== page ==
Cloud Computing has been a game changer for almost two decades. It enabled products, services and even startups that wouldn’t exist otherwise. However,
Cloud Computing has inherent limitations and costs. Current macroeconomic conditions and additional pressure on cutting costs lead more executives to explore
What’s Cloud Repatriation?
Cloud Repatriation has become popular in recent years. IT executives still do not have a consensus on whether it’s a myth or a trend.
Cloud Repatriation refers to moving workloads, computing, storage or apps from the public cloud to local infrastructure. The local infrastructure can be on the
Colocation Spaces, or
Dedicated Servers offered by Cloud Vendors.
What’s Edge Computing?
Edge Computing is a relatively recent phenomenon.
Colocation requires data to leave the device where it is generated for computation, whereas
Edge Computing brings the computing near to the data source. Do not forget to read the introduction to edge computing and the benefits of processing voice data on edge, and explore edge voice AI for the web or mobile.
On-Premises is a method of deploying software locally within the premises of enterprises. They manage hardware and software. On-prem requires initial large-sum capital expenditure and continuous maintenance of hardware and software. However, this investment delivers higher returns when there is scale.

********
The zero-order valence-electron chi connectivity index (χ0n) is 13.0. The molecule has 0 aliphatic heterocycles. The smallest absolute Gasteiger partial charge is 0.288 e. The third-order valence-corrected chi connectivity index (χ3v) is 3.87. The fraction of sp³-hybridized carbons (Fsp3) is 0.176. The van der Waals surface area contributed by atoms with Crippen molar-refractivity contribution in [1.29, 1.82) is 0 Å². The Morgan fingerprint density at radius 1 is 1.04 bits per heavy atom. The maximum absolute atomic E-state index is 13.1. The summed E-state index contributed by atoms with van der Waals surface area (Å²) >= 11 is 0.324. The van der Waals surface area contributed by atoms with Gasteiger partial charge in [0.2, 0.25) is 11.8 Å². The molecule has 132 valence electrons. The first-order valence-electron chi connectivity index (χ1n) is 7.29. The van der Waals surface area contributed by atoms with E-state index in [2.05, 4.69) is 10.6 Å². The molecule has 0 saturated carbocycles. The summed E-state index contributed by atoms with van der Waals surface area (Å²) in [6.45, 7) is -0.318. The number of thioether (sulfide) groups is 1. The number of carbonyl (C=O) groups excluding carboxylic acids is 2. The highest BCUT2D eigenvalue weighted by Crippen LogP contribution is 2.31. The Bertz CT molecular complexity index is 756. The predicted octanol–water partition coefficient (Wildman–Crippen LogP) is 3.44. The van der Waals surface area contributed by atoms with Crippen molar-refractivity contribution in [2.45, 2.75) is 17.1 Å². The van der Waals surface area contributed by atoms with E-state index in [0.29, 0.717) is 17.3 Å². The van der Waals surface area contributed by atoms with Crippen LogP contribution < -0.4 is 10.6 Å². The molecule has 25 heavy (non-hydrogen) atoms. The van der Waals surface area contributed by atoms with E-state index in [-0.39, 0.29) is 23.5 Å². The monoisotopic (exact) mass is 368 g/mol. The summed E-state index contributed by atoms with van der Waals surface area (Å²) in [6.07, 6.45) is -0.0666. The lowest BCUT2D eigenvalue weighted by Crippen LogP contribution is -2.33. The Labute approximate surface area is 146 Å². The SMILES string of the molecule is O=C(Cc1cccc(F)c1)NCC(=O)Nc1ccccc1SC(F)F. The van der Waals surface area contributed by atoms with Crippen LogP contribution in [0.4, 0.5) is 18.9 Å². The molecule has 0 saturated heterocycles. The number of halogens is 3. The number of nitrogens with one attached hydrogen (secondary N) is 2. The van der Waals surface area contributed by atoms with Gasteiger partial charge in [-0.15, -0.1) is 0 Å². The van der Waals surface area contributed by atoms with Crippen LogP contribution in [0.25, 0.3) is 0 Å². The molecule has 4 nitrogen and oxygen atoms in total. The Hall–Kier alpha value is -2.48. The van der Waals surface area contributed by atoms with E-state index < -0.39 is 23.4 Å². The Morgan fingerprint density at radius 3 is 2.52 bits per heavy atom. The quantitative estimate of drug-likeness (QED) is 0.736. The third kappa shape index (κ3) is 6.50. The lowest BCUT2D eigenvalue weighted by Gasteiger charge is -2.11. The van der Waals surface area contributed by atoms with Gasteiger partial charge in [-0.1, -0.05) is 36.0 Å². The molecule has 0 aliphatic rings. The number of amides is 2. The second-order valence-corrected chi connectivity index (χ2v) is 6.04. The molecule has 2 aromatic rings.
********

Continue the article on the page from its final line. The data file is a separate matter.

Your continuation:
Colo lies between
Dedicated Server and
Colocation service providers offer physical space, equipment and bandwidth to enterprises.
Colocation deployment doesn't require maintaining the hardware as in the
Dedicated Server option and provides more control.
Colocation deployment is less flexible than the
On-Prem, yet benefits from the economies of scale and flexibility to deploy servers anywhere.
What’s Dedicated Server Renting?
Dedicated Server renting refers to renting dedicated hardware from cloud providers. Cloud providers cannot use these specifically allocated servers for other purposes or customers. In the
Colocation option, enterprises outsource things related to the physical locations where servers are. Whereas, in the
Dedicated Server option, enterprises outsource the hardware, i.e. servers too. While this offers simplicity, convenience comes at a price. It’s more expensive and limits the enterprises' ability to control, as enterprises cannot choose or build their servers.
There is no one fits all answer. The public cloud will continue to grow and play a critical role in non-time-or-security-sensitive use cases at better economies of scale far from the end user. Today 90% of cloud users have a multi-cloud strategy, and over 80% have a hybrid mix. The choice comes down to the networking, storing and computation needs and desired user experience. As enterprises learn more about the pros and cons of the public cloud, the share of others will go up.